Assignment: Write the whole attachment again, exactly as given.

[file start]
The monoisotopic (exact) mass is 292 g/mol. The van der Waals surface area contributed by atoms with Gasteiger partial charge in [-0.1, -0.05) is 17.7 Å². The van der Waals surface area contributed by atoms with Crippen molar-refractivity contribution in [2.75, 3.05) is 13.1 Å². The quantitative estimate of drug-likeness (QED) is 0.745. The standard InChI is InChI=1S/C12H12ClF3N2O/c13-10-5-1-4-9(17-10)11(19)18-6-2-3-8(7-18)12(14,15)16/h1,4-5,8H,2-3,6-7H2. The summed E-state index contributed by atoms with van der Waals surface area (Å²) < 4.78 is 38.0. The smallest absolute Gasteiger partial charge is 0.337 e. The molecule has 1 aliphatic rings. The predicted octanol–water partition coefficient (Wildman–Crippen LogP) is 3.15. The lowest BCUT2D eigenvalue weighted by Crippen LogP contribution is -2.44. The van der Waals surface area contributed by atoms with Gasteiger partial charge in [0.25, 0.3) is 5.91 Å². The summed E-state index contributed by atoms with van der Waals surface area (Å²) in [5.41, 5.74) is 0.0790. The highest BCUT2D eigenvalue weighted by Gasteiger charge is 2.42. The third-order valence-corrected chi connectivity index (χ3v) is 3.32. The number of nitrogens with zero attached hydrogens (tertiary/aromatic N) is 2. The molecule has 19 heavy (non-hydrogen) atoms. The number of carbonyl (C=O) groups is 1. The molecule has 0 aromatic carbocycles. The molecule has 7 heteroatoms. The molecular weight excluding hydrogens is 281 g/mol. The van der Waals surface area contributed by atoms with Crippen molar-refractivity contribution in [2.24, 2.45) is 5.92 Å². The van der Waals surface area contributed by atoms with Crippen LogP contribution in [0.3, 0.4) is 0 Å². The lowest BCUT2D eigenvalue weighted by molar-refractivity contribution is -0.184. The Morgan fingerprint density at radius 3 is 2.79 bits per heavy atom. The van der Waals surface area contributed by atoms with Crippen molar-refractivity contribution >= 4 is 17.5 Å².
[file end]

The monoisotopic (exact) mass is 292 g/mol. The van der Waals surface area contributed by atoms with Gasteiger partial charge in [-0.1, -0.05) is 17.7 Å². The van der Waals surface area contributed by atoms with Crippen molar-refractivity contribution in [2.75, 3.05) is 13.1 Å². The quantitative estimate of drug-likeness (QED) is 0.745. The standard InChI is InChI=1S/C12H12ClF3N2O/c13-10-5-1-4-9(17-10)11(19)18-6-2-3-8(7-18)12(14,15)16/h1,4-5,8H,2-3,6-7H2. The summed E-state index contributed by atoms with van der Waals surface area (Å²) < 4.78 is 38.0. The smallest absolute Gasteiger partial charge is 0.337 e. The molecule has 1 aliphatic rings. The predicted octanol–water partition coefficient (Wildman–Crippen LogP) is 3.15. The lowest BCUT2D eigenvalue weighted by Crippen LogP contribution is -2.44. The van der Waals surface area contributed by atoms with Gasteiger partial charge in [0.25, 0.3) is 5.91 Å². The summed E-state index contributed by atoms with van der Waals surface area (Å²) in [5.41, 5.74) is 0.0790. The highest BCUT2D eigenvalue weighted by Gasteiger charge is 2.42. The third-order valence-corrected chi connectivity index (χ3v) is 3.32. The number of nitrogens with zero attached hydrogens (tertiary/aromatic N) is 2. The molecule has 19 heavy (non-hydrogen) atoms. The number of carbonyl (C=O) groups is 1. The molecule has 0 aromatic carbocycles. The molecule has 7 heteroatoms. The molecular weight excluding hydrogens is 281 g/mol. The van der Waals surface area contributed by atoms with Crippen molar-refractivity contribution in [2.24, 2.45) is 5.92 Å². The van der Waals surface area contributed by atoms with Crippen LogP contribution in [0.3, 0.4) is 0 Å². The lowest BCUT2D eigenvalue weighted by molar-refractivity contribution is -0.184. The Morgan fingerprint density at radius 3 is 2.79 bits per heavy atom. The van der Waals surface area contributed by atoms with Crippen molar-refractivity contribution >= 4 is 17.5 Å².